Good to see Milloy step forward to fill this role for the "Old Skool '80s Retrobate" contingent.

Posted by: ibc0 | September 17, 2010 11:09 AM | Report abuse

Adrian Fenty crossed a line with the African American community, Mr Klein. The African American community dealt with him swiftly and justly. Mr Malloys' words make"no sense" to you because you are an outsider and as such are unaware of the real threat that Fenty's conduct and comments were to unity within the African American community. On this one you will have to take our word for it. Mr Fenty has, I am sure.
BTW some of the racist comments on this site reflect the the real threats to African American power and progress that exist in the age of Obama.

Posted by: newmoonjoy | September 17, 2010 11:36 AM | Report abuse

Look, if Obama's campaign could get away with calling Bill Clinton a racist, then all bets are off. It looks likely that Democrats will increasingly wield charges of racism against other Democrats like they do with Republicans.

Posted by: tomtildrum | September 17, 2010 11:52 AM | Report abuse

I like Milloy's article flies in the face of Gray's campaign, which was talking about One City.

I hope that Gray was sincere and he does heal this city and not succumb to racial antagonism. Milloy was using race baiting and dog whistles. Ugly stuff and not what this city needs.

Posted by: info23 | September 17, 2010 12:07 PM | Report abuse

I had no idea Courtland Milloy was such a petty, childish writer. That was truly a small minded and deeply immature bit of dreck. Shameful.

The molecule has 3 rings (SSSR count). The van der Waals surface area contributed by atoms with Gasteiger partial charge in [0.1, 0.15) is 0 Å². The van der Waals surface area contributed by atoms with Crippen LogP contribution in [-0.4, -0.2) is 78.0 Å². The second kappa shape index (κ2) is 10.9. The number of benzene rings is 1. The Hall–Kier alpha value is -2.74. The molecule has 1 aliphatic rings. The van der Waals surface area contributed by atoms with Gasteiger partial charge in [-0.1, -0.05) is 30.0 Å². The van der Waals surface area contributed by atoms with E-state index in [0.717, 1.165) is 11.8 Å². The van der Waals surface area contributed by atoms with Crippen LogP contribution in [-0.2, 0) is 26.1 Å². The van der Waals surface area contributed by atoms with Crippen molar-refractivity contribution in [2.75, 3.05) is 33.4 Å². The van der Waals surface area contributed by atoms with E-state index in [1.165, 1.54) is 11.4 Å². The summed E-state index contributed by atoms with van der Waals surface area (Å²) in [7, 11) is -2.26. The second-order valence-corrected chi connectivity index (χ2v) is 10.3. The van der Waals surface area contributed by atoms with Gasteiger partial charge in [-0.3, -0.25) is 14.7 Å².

Posted by: nobodyofinterest | September 17, 2010 2:12 PM | Report abuse

Courtland Milloy's column was racist. Substitute "black" for "white" in his piece and people would be rioting.

He does not deserve the platform that The Post gives him; he should be summarily fired, whether he's the head of a household or not.

Posted by: trace1 | September 17, 2010 2:15 PM | Report abuse

Courtland Milloy's column was racist. Substitute "black" for "white" in his piece and people would be rioting.

He does not deserve the platform that The Post gives him; he should be summarily fired, whether he's the head of a household or not.

Posted by: trace1 | September 17, 2010 2:16 PM | Report abuse

It's actually shocking that such juvenile, racist ranting is allowed in a once world class newspaper.

It's obvious that for Milloy there is "us" and then there's "them" in their chic eateries. He resents other races and other demographics than his own. White people who feel like that join the Klan as they too resent other races and feel put upon by their choices. It's "us" and "them" for Klansmen too.

Evidently the Post feels obligated to tolerate this tripe as some sort of affirmative action program for far left, angry, black columnists as there have now been a few completely asinine collums posted since the election.

How embarrassing for the Post and for Milloy himself.

Posted by: getreal17 | September 18, 2010 2:25 AM | Report abuse